How to normalize audio volume in your Anki flashcards

This post describes how we can normalize the volume of audio files in Anki library. I want to make a note on it while I remember. I know this is a niche need, but if Google search led you here, I believe you might appreciate it 😉

Illustration by Karolina Grabowska

Statement of the problem

  • I am using Anki to learn languages with flashcards, specifically: I use AnkiDroid.
  • I have Anki decks (or, collections of flashcards) from various 3rd party sources. Those flashcards include MP3 recordings of words/sentences.
  • The volume level of MP3 files coming from different sources was significantly different.
  • During review of cards, they came in pretty much random order. I had to constantly increase/decrease volume to hear the audio sample. This is totally distracting during learning session and inconvenient.

Solution: how to normalize volume in Anki media collection

I’ll describe my solution in bullet points. This is not a step-by-step tutorial, but it shows that normalization is possible and hints where to start 🙂

  1. I assume you have Anki installed on your PC. Find where Anki stores the media for all your flashcards. In my case, it was:
    C:\Users\{myUserName}\AppData\Roaming\Anki2\User 1\collection.media\
  2. Please back up the collection first! You will make mistakes on the way, guaranteed.
  3. Optionally, but it might help limit the scope of your problem. If you used Anki for some time already, you might have a lot of unused media files (e.g. from courses you imported in the past and deleted). You can easily clean up them by clicking Tools -> Check Media in Anki and confirming that you want to delete obsolete media files.
  4. Normalize your audio files in the media collection folder to the same volume. You can do it any way you want, but here are the key points I learned:
    • ffmpeg is a popular, commonly used tool that allows to achieve that.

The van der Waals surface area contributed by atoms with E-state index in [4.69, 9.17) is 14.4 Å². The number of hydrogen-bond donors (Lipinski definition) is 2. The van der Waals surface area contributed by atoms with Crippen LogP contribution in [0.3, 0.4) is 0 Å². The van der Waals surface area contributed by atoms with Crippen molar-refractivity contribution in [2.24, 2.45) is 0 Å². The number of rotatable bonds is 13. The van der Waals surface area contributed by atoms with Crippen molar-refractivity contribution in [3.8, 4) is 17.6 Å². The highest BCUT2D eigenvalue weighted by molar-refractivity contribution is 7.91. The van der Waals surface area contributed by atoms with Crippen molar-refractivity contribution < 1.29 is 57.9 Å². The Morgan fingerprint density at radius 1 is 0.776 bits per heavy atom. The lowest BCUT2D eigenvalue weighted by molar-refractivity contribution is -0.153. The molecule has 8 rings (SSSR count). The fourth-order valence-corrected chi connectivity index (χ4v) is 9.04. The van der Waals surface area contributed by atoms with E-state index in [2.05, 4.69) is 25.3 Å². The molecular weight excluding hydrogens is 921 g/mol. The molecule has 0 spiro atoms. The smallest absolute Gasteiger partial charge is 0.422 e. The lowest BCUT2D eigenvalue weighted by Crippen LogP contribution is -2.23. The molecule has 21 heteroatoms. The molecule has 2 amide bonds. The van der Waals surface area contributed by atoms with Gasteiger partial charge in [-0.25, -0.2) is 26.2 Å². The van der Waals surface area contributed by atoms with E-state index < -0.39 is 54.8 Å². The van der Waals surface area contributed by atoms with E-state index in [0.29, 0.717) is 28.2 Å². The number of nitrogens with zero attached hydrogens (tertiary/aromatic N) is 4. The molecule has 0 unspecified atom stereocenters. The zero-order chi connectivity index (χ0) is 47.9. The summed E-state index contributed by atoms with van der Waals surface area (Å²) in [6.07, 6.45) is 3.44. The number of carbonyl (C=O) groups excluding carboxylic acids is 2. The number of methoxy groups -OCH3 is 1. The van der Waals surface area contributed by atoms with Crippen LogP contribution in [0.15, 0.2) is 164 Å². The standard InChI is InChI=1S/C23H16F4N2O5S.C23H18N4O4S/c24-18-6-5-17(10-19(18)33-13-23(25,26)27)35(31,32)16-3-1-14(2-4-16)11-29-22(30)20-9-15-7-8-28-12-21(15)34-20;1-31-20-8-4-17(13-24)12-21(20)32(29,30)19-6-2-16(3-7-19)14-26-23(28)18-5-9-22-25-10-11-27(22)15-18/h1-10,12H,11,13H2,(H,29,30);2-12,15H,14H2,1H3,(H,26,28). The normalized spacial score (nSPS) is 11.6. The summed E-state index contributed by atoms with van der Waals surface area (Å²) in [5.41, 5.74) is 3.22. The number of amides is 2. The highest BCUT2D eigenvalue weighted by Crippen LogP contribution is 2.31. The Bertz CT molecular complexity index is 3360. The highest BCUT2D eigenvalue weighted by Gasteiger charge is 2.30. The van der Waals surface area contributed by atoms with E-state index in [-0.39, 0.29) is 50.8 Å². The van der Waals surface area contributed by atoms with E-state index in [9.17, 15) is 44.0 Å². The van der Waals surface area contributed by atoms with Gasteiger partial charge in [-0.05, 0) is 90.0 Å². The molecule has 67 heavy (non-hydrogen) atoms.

• One of the ffmpeg’s filters allowing to normalize volume level is loudnorm. It worked well, the only issue I encountered was that it didn’t work for audio files shorter than 1 second (But you can find a workaround if you search. Mine was to add a small silent “padding” at the end to make the audio file longer).
    • You need to choose an arbitrary target for what you consider “the optimum volume” for all your media. I chose:
      • integrated loudness target = “-20.0”
      • true peak = “-4.0”
    • At this point, the job is to iterate over files in your collection and normalize them to the same volume level. I created a script (that I won’t be sharing), which for each audio file in the media collection:
      • Launches a small tool named ffmpeg-loudnorm-helper to detect what adjustments needed to made on a file.
      • Launches ffmpeg and passes the parameters output by the above tool.
  5. Now you already have your audio files normalized on your PC. However, Anki won’t sync them, so it won’t solve your problem if you learn on Android or some other machine. To sync the modified files, you additionally need to:
    • If you use Anki 2.0, you can just get the “Refresh media references” add-on
    • If you use Anki 2.1 or newer, you need to hack that add-on a bit and remove one unsupported API call, clearMemoryCaches(), from the add-on’s code. This was suggested in the comments from one of the other users and works. It sounds scary, but it’s just removal of a single line from a text file.
    • After installing the modified add-on, in Anki go to Tools -> Refresh Media.
    • At this point, you can sync and Anki will see and re-upload the changed media files. It can take a few minutes, esp. if you have a large collection of audio files.

Summary

I’d say that while it’s not a rocket science, it still requires a few hours of tinkering. It also requires ability to script/code a simple program and some patience for trial and errors. But if you are serious about learning with your flashcards, the effect is absolutely worth it 🙂

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